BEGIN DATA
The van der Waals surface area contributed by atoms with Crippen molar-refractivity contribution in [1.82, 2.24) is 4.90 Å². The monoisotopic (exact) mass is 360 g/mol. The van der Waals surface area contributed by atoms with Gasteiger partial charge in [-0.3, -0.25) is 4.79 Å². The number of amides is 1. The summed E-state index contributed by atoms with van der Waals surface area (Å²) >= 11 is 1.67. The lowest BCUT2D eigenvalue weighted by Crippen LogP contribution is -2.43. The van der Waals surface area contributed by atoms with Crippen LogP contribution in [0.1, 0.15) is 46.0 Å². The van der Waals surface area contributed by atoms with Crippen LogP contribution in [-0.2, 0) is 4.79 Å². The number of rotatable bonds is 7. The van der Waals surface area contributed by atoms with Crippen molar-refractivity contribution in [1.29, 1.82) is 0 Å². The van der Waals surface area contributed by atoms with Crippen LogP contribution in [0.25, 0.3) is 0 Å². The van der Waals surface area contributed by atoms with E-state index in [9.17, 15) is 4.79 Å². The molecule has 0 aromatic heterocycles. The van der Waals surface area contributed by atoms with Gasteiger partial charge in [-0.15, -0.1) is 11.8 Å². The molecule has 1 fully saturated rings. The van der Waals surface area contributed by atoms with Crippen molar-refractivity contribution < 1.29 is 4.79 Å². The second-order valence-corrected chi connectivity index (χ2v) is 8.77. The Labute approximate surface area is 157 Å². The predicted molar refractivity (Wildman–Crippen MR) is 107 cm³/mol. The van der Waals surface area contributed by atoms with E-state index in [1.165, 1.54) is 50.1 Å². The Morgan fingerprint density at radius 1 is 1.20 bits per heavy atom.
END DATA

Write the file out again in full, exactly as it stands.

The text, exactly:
The van der Waals surface area contributed by atoms with Crippen molar-refractivity contribution in [1.82, 2.24) is 4.90 Å². The monoisotopic (exact) mass is 360 g/mol. The van der Waals surface area contributed by atoms with Gasteiger partial charge in [-0.3, -0.25) is 4.79 Å². The number of amides is 1. The summed E-state index contributed by atoms with van der Waals surface area (Å²) >= 11 is 1.67. The lowest BCUT2D eigenvalue weighted by Crippen LogP contribution is -2.43. The van der Waals surface area contributed by atoms with Crippen LogP contribution in [0.1, 0.15) is 46.0 Å². The van der Waals surface area contributed by atoms with Crippen LogP contribution in [-0.2, 0) is 4.79 Å². The number of rotatable bonds is 7. The van der Waals surface area contributed by atoms with Crippen molar-refractivity contribution in [1.29, 1.82) is 0 Å². The van der Waals surface area contributed by atoms with Crippen LogP contribution in [0.25, 0.3) is 0 Å². The van der Waals surface area contributed by atoms with E-state index in [9.17, 15) is 4.79 Å². The molecule has 0 aromatic heterocycles. The van der Waals surface area contributed by atoms with Gasteiger partial charge in [-0.15, -0.1) is 11.8 Å². The molecule has 1 fully saturated rings. The van der Waals surface area contributed by atoms with Crippen molar-refractivity contribution < 1.29 is 4.79 Å². The second-order valence-corrected chi connectivity index (χ2v) is 8.77. The Labute approximate surface area is 157 Å². The predicted molar refractivity (Wildman–Crippen MR) is 107 cm³/mol. The van der Waals surface area contributed by atoms with E-state index in [1.165, 1.54) is 50.1 Å². The Morgan fingerprint density at radius 1 is 1.20 bits per heavy atom.